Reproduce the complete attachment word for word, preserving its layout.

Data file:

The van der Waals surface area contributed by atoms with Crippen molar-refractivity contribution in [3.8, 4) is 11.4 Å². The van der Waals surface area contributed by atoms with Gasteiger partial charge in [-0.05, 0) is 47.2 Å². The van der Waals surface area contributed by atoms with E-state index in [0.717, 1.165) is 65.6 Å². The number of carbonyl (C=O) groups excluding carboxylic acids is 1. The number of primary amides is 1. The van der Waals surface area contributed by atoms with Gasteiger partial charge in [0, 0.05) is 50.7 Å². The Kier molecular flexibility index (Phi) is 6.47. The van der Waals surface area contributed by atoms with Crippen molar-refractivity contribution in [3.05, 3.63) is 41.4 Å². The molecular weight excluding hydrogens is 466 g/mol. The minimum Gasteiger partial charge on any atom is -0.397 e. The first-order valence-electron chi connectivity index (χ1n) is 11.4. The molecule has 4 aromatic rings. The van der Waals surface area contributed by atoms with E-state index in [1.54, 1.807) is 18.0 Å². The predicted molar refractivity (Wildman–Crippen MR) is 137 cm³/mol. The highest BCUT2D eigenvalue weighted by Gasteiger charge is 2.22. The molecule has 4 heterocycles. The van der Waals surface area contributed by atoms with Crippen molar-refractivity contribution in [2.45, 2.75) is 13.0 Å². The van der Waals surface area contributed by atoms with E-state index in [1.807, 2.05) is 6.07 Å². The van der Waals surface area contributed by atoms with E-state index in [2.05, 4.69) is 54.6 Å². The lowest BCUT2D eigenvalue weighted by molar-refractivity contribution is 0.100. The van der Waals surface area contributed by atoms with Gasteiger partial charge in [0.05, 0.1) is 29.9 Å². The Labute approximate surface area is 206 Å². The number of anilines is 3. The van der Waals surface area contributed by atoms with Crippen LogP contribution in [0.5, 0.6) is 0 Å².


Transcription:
The van der Waals surface area contributed by atoms with Crippen molar-refractivity contribution in [3.8, 4) is 11.4 Å². The van der Waals surface area contributed by atoms with Gasteiger partial charge in [-0.05, 0) is 47.2 Å². The van der Waals surface area contributed by atoms with E-state index in [0.717, 1.165) is 65.6 Å². The number of carbonyl (C=O) groups excluding carboxylic acids is 1. The number of primary amides is 1. The van der Waals surface area contributed by atoms with Gasteiger partial charge in [0, 0.05) is 50.7 Å². The Kier molecular flexibility index (Phi) is 6.47. The van der Waals surface area contributed by atoms with Crippen molar-refractivity contribution in [3.05, 3.63) is 41.4 Å². The molecular weight excluding hydrogens is 466 g/mol. The minimum Gasteiger partial charge on any atom is -0.397 e. The first-order valence-electron chi connectivity index (χ1n) is 11.4. The molecule has 4 aromatic rings. The van der Waals surface area contributed by atoms with E-state index in [1.54, 1.807) is 18.0 Å². The predicted molar refractivity (Wildman–Crippen MR) is 137 cm³/mol. The highest BCUT2D eigenvalue weighted by Gasteiger charge is 2.22. The molecule has 4 heterocycles. The van der Waals surface area contributed by atoms with Crippen molar-refractivity contribution in [2.45, 2.75) is 13.0 Å². The van der Waals surface area contributed by atoms with E-state index in [1.807, 2.05) is 6.07 Å². The van der Waals surface area contributed by atoms with E-state index in [2.05, 4.69) is 54.6 Å². The lowest BCUT2D eigenvalue weighted by molar-refractivity contribution is 0.100. The van der Waals surface area contributed by atoms with Gasteiger partial charge in [0.05, 0.1) is 29.9 Å². The Labute approximate surface area is 206 Å². The number of anilines is 3. The van der Waals surface area contributed by atoms with Crippen LogP contribution in [0.5, 0.6) is 0 Å².